RSC Cyber Students Fly High with High Altitude Balloon Launch Published June 6, 2018

Rose State students launching a high altitude balloonCollege is about more than just books and class time. For a team of Rose State Cyber Security students, college involves various hands-on projects, including launching a High Altitude Balloon (HAB). On Saturday, May 19, the Rose State team released a large latex weather balloon from Choctaw Creek Park with various measurement tools programmed by the students. The purpose of the launch was to send a payload to near space altitudes, as high as 100,000 feet, and gather data that can be analyzed when back on the ground. 

High altitude balloon flying on a blue skyThe Rose State team of seven students and four professors/advisors called their project RHAB2, short for RSC High Altitude Balloon 2, the second High Altitude Balloon launched by the students. RHAB, the first balloon launched by RSC students in May 2017, reached an altitude of 101,820 feet and carried a single Raspberry Pi computer equipped with various sensors. For RHAB2, the team decided to include two additional Raspberry Pi computers to the 2018 payload, in addition to a Flight Computer, radio and antenna, and various cameras and sensors to capture and log information.  

The helium-filled balloon, inflated to about 8 feet in diameter just before launch, was rigged to include a 60” parachute, radar reflector and Styrofoam payload container. From the balloon to the payload container the rigging is 50 feet in length.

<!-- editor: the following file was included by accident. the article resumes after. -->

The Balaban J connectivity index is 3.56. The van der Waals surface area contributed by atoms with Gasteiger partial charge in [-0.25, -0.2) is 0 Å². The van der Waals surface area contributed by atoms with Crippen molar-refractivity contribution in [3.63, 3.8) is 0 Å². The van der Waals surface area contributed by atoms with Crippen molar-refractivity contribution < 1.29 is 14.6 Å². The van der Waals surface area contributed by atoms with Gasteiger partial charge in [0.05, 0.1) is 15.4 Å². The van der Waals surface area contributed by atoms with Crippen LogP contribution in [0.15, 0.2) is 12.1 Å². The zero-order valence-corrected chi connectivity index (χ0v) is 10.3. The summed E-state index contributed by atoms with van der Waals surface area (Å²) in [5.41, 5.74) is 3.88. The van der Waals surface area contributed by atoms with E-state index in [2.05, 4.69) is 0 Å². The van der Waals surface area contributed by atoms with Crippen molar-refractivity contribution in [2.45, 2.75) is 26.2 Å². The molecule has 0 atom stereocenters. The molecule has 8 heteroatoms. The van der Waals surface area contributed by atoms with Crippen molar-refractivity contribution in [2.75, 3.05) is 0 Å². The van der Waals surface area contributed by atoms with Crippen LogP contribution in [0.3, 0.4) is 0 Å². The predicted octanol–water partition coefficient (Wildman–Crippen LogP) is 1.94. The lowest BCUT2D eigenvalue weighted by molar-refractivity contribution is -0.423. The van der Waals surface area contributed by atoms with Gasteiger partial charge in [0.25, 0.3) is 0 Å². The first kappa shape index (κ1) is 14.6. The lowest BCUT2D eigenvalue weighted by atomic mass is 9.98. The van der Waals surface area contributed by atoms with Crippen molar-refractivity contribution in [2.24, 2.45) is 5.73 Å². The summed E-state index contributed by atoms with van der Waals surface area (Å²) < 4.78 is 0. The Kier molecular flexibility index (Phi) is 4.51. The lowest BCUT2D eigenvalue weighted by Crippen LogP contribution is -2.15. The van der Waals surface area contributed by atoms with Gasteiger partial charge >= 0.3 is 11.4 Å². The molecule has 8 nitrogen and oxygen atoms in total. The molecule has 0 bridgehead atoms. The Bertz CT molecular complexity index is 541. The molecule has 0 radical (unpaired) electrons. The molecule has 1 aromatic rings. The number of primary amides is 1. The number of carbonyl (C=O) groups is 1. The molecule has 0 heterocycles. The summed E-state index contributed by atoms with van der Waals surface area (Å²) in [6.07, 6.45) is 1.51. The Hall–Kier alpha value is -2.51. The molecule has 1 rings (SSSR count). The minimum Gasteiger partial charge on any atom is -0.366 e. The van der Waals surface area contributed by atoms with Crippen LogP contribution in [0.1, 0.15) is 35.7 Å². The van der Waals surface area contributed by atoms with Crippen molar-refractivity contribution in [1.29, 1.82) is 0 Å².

After a successful launch, the students and professors gave chase.  

With a slower ascent than RHAB, RHAB2 only reached around 86,000 feet before bursting, 14,000 feet shy of their altitude target. Due to a slower rate of climb, the flight took much longer than originally expected before touching down three miles north of Madill, OK. 

Even though RHAB2 did not reach the 100,000 feet target, and flew much longer than anticipated, all involved would call the project a success. While still processing the data, the RSC students understand there is much to learn from the project, and hope to incorporate that data into the next project, possibly an RHAB3.

For more information on the Rose State College Cyber Security program, visit